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We must have caught 20 or more fish this size between Chris, Tom, and myself in a total of about 4-5hours of fishing.
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We left Chambers to get back to Denver in time to see my old friend from Tahoe, Giri, compete in the National Slalom Skateboarding Championships. Although he didn't podium, it was still a rad event to see in person. It was like stepping back in time, to the mid70s when this was all skateboarding was about, before pools, before street, before all that it was about bombing hills and slaloming cones.

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Check out the hardware these guys are riding. That's a carbon fiber deck.
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The guy on the right is George Papas. He and his brother Chris are legends in the world of slalom skateboarding. I hope I'm still riding skateboards when I'm in my 50s.
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Here's Chris in action...
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Young guns were in attendance as well. The guy on the right, Joe, won the title.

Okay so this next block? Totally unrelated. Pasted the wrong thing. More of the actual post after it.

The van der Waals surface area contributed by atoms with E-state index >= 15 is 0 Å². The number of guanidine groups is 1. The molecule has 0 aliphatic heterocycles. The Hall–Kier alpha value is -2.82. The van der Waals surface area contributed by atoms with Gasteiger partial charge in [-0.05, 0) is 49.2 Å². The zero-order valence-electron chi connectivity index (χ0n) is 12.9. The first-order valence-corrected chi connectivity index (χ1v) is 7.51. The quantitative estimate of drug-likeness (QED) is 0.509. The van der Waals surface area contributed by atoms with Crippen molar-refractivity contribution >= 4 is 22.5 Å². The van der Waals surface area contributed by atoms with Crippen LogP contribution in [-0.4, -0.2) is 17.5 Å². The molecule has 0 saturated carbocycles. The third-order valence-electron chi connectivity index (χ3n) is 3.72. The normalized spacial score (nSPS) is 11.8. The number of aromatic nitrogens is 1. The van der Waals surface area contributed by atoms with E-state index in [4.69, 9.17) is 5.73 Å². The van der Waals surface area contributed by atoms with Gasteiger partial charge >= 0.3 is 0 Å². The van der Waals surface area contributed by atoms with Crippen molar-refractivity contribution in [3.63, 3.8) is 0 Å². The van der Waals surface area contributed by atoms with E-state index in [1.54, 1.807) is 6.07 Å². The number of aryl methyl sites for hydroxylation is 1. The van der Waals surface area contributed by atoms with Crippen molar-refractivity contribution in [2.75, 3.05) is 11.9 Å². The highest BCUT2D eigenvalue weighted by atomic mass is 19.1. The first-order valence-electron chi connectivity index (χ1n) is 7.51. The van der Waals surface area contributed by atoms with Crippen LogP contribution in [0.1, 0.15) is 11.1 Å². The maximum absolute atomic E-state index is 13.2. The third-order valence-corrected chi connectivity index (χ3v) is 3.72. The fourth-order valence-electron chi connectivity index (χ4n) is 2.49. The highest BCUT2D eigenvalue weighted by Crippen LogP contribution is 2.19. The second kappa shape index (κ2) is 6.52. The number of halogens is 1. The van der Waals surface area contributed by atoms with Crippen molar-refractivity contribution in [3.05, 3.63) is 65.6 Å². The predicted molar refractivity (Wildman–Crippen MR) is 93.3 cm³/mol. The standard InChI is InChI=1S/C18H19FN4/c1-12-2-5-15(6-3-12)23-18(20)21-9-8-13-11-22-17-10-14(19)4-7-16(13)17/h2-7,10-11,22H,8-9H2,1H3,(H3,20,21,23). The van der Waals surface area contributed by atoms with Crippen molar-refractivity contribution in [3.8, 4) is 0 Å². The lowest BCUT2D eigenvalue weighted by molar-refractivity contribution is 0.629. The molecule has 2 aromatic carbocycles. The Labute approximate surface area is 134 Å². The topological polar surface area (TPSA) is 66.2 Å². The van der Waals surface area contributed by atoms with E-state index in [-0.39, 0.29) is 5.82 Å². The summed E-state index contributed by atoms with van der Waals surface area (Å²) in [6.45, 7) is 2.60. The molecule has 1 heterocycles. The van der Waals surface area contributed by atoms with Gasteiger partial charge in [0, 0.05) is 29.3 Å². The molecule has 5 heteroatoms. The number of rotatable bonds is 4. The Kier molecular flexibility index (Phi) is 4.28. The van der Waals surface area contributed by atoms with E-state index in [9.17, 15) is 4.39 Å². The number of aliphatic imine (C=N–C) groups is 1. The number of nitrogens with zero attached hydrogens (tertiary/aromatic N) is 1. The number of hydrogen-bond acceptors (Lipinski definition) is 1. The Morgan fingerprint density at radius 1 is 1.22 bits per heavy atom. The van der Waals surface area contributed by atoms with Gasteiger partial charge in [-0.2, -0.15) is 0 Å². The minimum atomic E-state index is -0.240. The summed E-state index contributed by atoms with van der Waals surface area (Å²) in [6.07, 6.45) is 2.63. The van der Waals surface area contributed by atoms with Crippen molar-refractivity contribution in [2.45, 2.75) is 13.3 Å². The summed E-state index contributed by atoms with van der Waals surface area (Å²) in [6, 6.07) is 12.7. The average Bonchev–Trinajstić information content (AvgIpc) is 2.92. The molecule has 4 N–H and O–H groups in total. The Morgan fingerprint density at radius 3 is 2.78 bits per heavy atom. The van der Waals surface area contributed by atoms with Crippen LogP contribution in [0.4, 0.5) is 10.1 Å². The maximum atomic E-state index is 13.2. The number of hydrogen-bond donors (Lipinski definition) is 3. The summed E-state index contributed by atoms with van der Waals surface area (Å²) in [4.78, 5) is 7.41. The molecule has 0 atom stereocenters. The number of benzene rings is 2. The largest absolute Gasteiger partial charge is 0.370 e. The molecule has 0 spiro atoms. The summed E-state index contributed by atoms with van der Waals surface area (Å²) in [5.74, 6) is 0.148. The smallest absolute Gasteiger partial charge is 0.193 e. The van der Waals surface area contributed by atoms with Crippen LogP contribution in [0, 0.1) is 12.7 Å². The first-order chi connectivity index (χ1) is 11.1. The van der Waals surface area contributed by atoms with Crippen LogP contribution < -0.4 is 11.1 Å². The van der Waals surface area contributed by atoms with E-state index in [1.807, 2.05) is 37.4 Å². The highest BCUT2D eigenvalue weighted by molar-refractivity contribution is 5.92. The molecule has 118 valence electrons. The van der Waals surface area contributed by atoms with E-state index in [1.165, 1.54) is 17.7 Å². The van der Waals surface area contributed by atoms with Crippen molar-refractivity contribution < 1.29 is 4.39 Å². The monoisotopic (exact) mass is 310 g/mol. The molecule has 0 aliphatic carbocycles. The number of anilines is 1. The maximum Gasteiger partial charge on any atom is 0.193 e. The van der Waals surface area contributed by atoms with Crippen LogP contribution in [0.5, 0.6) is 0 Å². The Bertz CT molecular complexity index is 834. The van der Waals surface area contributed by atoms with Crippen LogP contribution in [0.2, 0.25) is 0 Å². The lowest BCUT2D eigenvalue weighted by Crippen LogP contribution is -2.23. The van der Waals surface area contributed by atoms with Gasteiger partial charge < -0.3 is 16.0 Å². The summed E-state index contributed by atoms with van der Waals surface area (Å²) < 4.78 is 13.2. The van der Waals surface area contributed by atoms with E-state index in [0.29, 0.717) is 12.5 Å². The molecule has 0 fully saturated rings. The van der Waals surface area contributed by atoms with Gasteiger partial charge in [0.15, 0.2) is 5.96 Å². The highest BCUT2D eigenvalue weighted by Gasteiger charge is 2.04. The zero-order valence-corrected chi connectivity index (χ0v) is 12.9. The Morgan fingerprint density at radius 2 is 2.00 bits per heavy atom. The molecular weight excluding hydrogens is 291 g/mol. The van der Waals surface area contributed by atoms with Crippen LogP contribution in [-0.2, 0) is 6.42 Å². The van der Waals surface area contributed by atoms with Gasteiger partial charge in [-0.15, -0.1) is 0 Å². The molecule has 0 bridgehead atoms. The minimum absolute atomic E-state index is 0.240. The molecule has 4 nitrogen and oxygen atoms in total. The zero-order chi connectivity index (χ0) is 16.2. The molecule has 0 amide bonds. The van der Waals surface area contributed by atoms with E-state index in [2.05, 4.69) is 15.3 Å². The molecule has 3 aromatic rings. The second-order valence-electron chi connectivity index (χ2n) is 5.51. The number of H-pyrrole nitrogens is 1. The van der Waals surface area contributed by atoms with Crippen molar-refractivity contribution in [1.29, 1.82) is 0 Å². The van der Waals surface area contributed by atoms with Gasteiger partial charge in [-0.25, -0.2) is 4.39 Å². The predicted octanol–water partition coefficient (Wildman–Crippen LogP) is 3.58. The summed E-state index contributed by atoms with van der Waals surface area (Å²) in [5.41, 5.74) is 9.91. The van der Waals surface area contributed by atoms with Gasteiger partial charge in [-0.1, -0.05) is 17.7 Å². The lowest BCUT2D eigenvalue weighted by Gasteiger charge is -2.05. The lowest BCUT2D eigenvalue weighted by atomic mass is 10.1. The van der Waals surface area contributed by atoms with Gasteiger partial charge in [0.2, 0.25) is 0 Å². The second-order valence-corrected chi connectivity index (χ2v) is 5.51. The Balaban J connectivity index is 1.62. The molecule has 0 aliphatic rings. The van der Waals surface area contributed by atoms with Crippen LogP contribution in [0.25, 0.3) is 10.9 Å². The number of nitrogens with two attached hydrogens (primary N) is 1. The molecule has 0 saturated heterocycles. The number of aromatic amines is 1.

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Here's my buddy Giri tearing into a heel-side turn during warmups on the downhill course.
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I called this one 'Stormin'
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From L to R: Giri, his wife Anne, their dog Tula, Tom, his wife Lea, and myself
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The last big adventure to wrap up my 3 week stay in Colorado was to make an attempt on Mt. Bierstadt, a 14,061ft peak about an hour and a half southwest of Denver. Tom and I chose a southern approach from the Scott Gomer Creek Trailhead which would've been about 17miles round trip and which would've gained around 4600 vertical feet of elevation. Unfortunately, we were turned back by weather on the morning of our summit push. As bummed as I was that I didn't get to join the 14'er club, I know that Bierstadt and 52 other 14'ers in Colorado aren't going anywhere for quite a while. I'll be back to stand atop that mountain the next chance I get (weather permitting of course)